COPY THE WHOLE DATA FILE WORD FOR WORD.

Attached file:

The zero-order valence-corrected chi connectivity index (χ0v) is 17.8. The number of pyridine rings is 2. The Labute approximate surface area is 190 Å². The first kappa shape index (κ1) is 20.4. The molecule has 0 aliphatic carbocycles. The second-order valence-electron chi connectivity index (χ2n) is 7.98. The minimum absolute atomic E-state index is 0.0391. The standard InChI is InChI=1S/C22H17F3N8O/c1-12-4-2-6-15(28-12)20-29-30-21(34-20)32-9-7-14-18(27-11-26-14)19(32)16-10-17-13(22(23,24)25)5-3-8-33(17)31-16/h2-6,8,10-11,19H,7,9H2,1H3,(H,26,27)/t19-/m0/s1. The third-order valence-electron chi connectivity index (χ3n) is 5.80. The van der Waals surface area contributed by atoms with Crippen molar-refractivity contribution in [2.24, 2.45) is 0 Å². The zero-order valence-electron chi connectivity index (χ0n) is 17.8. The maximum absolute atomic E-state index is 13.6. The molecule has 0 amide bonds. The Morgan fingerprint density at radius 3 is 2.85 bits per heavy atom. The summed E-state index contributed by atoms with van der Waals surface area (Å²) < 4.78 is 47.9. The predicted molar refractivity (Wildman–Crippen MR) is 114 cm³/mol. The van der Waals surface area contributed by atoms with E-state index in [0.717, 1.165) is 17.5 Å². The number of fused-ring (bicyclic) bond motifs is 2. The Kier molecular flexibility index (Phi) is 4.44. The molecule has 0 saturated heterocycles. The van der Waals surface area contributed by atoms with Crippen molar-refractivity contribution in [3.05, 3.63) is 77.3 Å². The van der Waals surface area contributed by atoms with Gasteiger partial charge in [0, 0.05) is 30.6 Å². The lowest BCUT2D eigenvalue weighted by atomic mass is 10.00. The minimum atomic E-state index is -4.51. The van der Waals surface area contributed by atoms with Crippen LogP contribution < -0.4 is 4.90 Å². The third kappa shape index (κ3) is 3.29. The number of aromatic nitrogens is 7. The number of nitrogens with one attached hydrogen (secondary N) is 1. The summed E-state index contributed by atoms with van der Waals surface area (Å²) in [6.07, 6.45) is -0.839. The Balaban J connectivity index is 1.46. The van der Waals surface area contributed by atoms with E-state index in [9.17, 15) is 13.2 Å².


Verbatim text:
The zero-order valence-corrected chi connectivity index (χ0v) is 17.8. The number of pyridine rings is 2. The Labute approximate surface area is 190 Å². The first kappa shape index (κ1) is 20.4. The molecule has 0 aliphatic carbocycles. The second-order valence-electron chi connectivity index (χ2n) is 7.98. The minimum absolute atomic E-state index is 0.0391. The standard InChI is InChI=1S/C22H17F3N8O/c1-12-4-2-6-15(28-12)20-29-30-21(34-20)32-9-7-14-18(27-11-26-14)19(32)16-10-17-13(22(23,24)25)5-3-8-33(17)31-16/h2-6,8,10-11,19H,7,9H2,1H3,(H,26,27)/t19-/m0/s1. The third-order valence-electron chi connectivity index (χ3n) is 5.80. The van der Waals surface area contributed by atoms with Crippen molar-refractivity contribution in [2.24, 2.45) is 0 Å². The zero-order valence-electron chi connectivity index (χ0n) is 17.8. The maximum absolute atomic E-state index is 13.6. The molecule has 0 amide bonds. The Morgan fingerprint density at radius 3 is 2.85 bits per heavy atom. The summed E-state index contributed by atoms with van der Waals surface area (Å²) < 4.78 is 47.9. The predicted molar refractivity (Wildman–Crippen MR) is 114 cm³/mol. The van der Waals surface area contributed by atoms with E-state index in [0.717, 1.165) is 17.5 Å². The number of fused-ring (bicyclic) bond motifs is 2. The Kier molecular flexibility index (Phi) is 4.44. The molecule has 0 saturated heterocycles. The van der Waals surface area contributed by atoms with Crippen molar-refractivity contribution in [3.05, 3.63) is 77.3 Å². The van der Waals surface area contributed by atoms with Gasteiger partial charge in [0, 0.05) is 30.6 Å². The lowest BCUT2D eigenvalue weighted by atomic mass is 10.00. The minimum atomic E-state index is -4.51. The van der Waals surface area contributed by atoms with Crippen LogP contribution < -0.4 is 4.90 Å². The third kappa shape index (κ3) is 3.29. The number of aromatic nitrogens is 7. The number of nitrogens with one attached hydrogen (secondary N) is 1. The summed E-state index contributed by atoms with van der Waals surface area (Å²) in [6.07, 6.45) is -0.839. The Balaban J connectivity index is 1.46. The van der Waals surface area contributed by atoms with E-state index in [9.17, 15) is 13.2 Å².